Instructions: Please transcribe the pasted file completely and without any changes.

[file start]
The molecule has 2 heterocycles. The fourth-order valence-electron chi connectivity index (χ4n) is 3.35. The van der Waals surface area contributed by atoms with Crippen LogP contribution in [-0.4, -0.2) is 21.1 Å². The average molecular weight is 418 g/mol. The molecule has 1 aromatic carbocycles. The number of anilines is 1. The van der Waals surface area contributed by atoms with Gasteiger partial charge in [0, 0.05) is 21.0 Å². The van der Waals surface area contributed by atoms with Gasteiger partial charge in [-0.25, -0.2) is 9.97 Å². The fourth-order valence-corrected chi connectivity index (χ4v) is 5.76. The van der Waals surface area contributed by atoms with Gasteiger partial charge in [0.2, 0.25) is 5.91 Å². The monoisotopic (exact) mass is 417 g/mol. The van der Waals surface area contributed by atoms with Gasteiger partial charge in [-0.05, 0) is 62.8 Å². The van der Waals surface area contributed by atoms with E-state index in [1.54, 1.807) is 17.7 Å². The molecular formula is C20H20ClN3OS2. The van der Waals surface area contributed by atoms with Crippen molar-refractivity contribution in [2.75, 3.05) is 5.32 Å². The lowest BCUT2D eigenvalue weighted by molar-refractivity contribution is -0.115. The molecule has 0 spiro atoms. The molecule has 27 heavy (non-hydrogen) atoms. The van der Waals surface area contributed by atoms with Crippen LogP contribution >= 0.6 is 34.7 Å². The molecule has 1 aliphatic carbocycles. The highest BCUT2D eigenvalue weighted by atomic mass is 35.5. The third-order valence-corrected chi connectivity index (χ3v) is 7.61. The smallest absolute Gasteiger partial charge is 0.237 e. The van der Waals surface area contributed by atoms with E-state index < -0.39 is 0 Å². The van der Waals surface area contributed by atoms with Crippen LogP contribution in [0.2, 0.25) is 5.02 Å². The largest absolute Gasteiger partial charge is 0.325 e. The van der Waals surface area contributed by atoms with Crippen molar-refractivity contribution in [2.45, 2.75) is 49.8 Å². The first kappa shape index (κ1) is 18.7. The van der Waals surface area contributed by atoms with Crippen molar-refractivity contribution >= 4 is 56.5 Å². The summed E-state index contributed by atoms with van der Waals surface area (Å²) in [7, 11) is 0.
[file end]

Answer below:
The molecule has 2 heterocycles. The fourth-order valence-electron chi connectivity index (χ4n) is 3.35. The van der Waals surface area contributed by atoms with Crippen LogP contribution in [-0.4, -0.2) is 21.1 Å². The average molecular weight is 418 g/mol. The molecule has 1 aromatic carbocycles. The number of anilines is 1. The van der Waals surface area contributed by atoms with Gasteiger partial charge in [0, 0.05) is 21.0 Å². The van der Waals surface area contributed by atoms with Gasteiger partial charge in [-0.25, -0.2) is 9.97 Å². The fourth-order valence-corrected chi connectivity index (χ4v) is 5.76. The van der Waals surface area contributed by atoms with Gasteiger partial charge in [0.2, 0.25) is 5.91 Å². The monoisotopic (exact) mass is 417 g/mol. The van der Waals surface area contributed by atoms with Gasteiger partial charge in [-0.05, 0) is 62.8 Å². The van der Waals surface area contributed by atoms with E-state index in [1.54, 1.807) is 17.7 Å². The molecular formula is C20H20ClN3OS2. The van der Waals surface area contributed by atoms with Crippen molar-refractivity contribution in [2.75, 3.05) is 5.32 Å². The lowest BCUT2D eigenvalue weighted by molar-refractivity contribution is -0.115. The molecule has 0 spiro atoms. The molecule has 27 heavy (non-hydrogen) atoms. The van der Waals surface area contributed by atoms with Crippen LogP contribution >= 0.6 is 34.7 Å². The molecule has 1 aliphatic carbocycles. The highest BCUT2D eigenvalue weighted by atomic mass is 35.5. The third-order valence-corrected chi connectivity index (χ3v) is 7.61. The smallest absolute Gasteiger partial charge is 0.237 e. The van der Waals surface area contributed by atoms with E-state index < -0.39 is 0 Å². The van der Waals surface area contributed by atoms with Crippen LogP contribution in [0.2, 0.25) is 5.02 Å². The largest absolute Gasteiger partial charge is 0.325 e. The van der Waals surface area contributed by atoms with Crippen molar-refractivity contribution in [2.45, 2.75) is 49.8 Å². The first kappa shape index (κ1) is 18.7. The van der Waals surface area contributed by atoms with Crippen molar-refractivity contribution >= 4 is 56.5 Å². The summed E-state index contributed by atoms with van der Waals surface area (Å²) in [7, 11) is 0.